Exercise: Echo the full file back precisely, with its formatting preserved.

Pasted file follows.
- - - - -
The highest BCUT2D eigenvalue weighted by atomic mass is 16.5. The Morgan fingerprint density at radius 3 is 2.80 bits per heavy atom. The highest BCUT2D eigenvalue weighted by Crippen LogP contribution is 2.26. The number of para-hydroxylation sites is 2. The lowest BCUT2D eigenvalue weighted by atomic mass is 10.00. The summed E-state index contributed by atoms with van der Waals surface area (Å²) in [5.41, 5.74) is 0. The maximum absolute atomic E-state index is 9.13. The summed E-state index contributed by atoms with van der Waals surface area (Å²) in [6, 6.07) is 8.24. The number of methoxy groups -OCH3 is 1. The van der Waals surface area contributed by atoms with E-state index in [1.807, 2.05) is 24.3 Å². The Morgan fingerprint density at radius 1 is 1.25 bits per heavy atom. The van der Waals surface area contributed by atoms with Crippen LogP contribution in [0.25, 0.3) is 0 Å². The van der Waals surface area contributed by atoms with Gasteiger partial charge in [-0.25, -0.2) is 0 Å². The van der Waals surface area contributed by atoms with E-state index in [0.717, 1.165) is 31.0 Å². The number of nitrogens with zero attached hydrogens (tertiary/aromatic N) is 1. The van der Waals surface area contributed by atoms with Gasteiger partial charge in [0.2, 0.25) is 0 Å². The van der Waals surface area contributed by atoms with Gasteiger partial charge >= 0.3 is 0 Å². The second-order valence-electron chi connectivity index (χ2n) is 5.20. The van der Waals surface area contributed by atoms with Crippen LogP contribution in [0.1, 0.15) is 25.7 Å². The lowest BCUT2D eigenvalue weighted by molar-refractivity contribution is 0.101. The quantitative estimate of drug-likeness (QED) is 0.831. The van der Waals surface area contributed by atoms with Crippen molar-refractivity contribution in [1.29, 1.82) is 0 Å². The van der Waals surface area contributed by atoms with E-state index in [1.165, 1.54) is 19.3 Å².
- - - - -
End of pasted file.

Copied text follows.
The highest BCUT2D eigenvalue weighted by atomic mass is 16.5. The Morgan fingerprint density at radius 3 is 2.80 bits per heavy atom. The highest BCUT2D eigenvalue weighted by Crippen LogP contribution is 2.26. The number of para-hydroxylation sites is 2. The lowest BCUT2D eigenvalue weighted by atomic mass is 10.00. The summed E-state index contributed by atoms with van der Waals surface area (Å²) in [5.41, 5.74) is 0. The maximum absolute atomic E-state index is 9.13. The summed E-state index contributed by atoms with van der Waals surface area (Å²) in [6, 6.07) is 8.24. The number of methoxy groups -OCH3 is 1. The van der Waals surface area contributed by atoms with E-state index in [1.807, 2.05) is 24.3 Å². The Morgan fingerprint density at radius 1 is 1.25 bits per heavy atom. The van der Waals surface area contributed by atoms with Crippen LogP contribution in [0.25, 0.3) is 0 Å². The van der Waals surface area contributed by atoms with Gasteiger partial charge in [-0.25, -0.2) is 0 Å². The van der Waals surface area contributed by atoms with E-state index in [0.717, 1.165) is 31.0 Å². The number of nitrogens with zero attached hydrogens (tertiary/aromatic N) is 1. The van der Waals surface area contributed by atoms with Gasteiger partial charge in [0.2, 0.25) is 0 Å². The van der Waals surface area contributed by atoms with Gasteiger partial charge >= 0.3 is 0 Å². The second-order valence-electron chi connectivity index (χ2n) is 5.20. The van der Waals surface area contributed by atoms with Crippen LogP contribution in [0.1, 0.15) is 25.7 Å². The lowest BCUT2D eigenvalue weighted by molar-refractivity contribution is 0.101. The quantitative estimate of drug-likeness (QED) is 0.831. The van der Waals surface area contributed by atoms with Crippen molar-refractivity contribution in [1.29, 1.82) is 0 Å². The van der Waals surface area contributed by atoms with E-state index in [1.165, 1.54) is 19.3 Å².